Deputy Attorney General Rod Rosenstein installed George W. Bush-appointed ex-FBI Director Robert Mueller as special counsel Wednesday to oversee the FBI’s investigation of Russian interference in the 2016 presidential election.

Because Attorney General Jeff Sessions previously recused himself from the investigation, Rosenstein is acting  Attorney General, with all the powers that entails, for purposes of the Russia probe. As such, Rosenstein has full authority to unilaterally pass responsibility off to Mueller, who will continue the already months-long investigation without reporting through the normal FBI and DOJ chain-of-command.

Rosenstein’s decision came after Washington exploded into speculation Tuesday over the report that a “Comey Memo” showed that President Donald Trump had suggested in a private conversation that now-ex-FBI Director James Comey “let it go” with regard to now-fired National Security Advisor Michael Flynn.

Rosenstein explained in the press release accompanying the appointment that “unique circumstances” led to his determination that the appointment of a special counsel was in the public interest:

My decision is not a finding that crimes have been committed or that any prosecution is warranted.  I have made no such determination.  What I have determined is that based upon the unique circumstances, the public interest requires me to place this investigation under the authority of a person who exercises a degree of independence from the normal chain of command.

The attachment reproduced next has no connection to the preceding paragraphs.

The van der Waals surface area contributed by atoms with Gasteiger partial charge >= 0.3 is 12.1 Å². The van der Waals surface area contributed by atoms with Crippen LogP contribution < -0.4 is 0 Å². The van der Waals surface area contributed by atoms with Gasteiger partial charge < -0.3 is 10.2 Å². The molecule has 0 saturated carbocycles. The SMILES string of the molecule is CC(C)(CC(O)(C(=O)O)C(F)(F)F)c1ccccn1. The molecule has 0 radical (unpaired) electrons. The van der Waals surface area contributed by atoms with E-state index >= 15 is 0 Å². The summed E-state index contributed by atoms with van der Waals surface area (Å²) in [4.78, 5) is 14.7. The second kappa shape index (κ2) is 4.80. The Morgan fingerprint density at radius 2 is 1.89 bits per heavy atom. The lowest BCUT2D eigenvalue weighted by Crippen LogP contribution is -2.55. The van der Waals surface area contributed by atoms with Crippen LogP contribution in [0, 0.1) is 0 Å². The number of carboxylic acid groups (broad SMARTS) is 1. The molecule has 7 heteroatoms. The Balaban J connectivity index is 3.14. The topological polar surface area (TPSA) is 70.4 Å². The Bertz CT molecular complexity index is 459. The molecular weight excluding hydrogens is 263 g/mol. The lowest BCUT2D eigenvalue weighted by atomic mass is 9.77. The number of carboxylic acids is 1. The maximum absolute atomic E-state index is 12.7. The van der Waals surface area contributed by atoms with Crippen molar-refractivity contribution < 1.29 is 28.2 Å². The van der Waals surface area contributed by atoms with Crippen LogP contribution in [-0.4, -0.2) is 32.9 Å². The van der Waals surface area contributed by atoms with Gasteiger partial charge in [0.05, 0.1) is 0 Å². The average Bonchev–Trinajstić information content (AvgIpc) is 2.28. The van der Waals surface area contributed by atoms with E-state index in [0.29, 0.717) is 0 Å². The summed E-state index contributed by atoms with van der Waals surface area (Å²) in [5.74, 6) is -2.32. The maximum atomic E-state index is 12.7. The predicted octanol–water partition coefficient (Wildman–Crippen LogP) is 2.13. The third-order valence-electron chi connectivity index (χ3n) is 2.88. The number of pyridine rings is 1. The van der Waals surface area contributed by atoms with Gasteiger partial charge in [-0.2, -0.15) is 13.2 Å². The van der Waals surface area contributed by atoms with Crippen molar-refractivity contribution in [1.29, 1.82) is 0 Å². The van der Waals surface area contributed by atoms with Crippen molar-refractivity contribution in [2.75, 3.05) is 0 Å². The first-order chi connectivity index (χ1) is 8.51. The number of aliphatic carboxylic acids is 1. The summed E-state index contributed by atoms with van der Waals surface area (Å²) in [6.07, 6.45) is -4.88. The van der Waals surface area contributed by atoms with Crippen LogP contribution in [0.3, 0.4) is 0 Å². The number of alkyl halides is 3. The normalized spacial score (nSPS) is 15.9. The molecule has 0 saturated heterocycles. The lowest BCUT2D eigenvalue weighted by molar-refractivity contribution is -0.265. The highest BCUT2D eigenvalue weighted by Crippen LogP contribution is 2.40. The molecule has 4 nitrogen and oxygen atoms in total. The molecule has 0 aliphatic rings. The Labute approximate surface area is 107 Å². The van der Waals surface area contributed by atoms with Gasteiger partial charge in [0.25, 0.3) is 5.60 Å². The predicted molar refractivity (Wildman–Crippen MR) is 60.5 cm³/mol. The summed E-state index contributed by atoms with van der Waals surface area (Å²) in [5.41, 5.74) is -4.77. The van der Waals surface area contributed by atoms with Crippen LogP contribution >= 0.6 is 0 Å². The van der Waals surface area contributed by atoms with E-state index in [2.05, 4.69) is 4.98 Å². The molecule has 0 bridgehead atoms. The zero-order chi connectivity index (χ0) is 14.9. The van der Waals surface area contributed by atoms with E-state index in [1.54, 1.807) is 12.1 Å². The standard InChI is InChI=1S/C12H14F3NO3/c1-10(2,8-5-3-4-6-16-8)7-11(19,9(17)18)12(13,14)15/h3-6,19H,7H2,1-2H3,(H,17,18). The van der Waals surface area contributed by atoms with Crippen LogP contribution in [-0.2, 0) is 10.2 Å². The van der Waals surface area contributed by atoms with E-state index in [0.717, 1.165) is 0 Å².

Mueller served a full 10 year term as head of the FBI under both Presidents Bush and Barack Obama, in the immediate aftermath of the September 11th attacks. According to his order of appointment, Mueller’s purview will include all FBI investigation into:

(i) any links and/or coordination between the Russian government and individuals associated with the campaign of President Donald Trump; and
(ii) any matters that arose or may arise directly from the investigation; and
(iii) any other matters within the scope of 28 C.F.R. §600.4(a).

Regulation 28 C.F.R. §600.4(a) is part of the federal regulations authorizing special counsels. It expands a special counsel’s jurisdiction to all crimes, such as perjury or obstruction of justice, that interfere with his original named responsibility.

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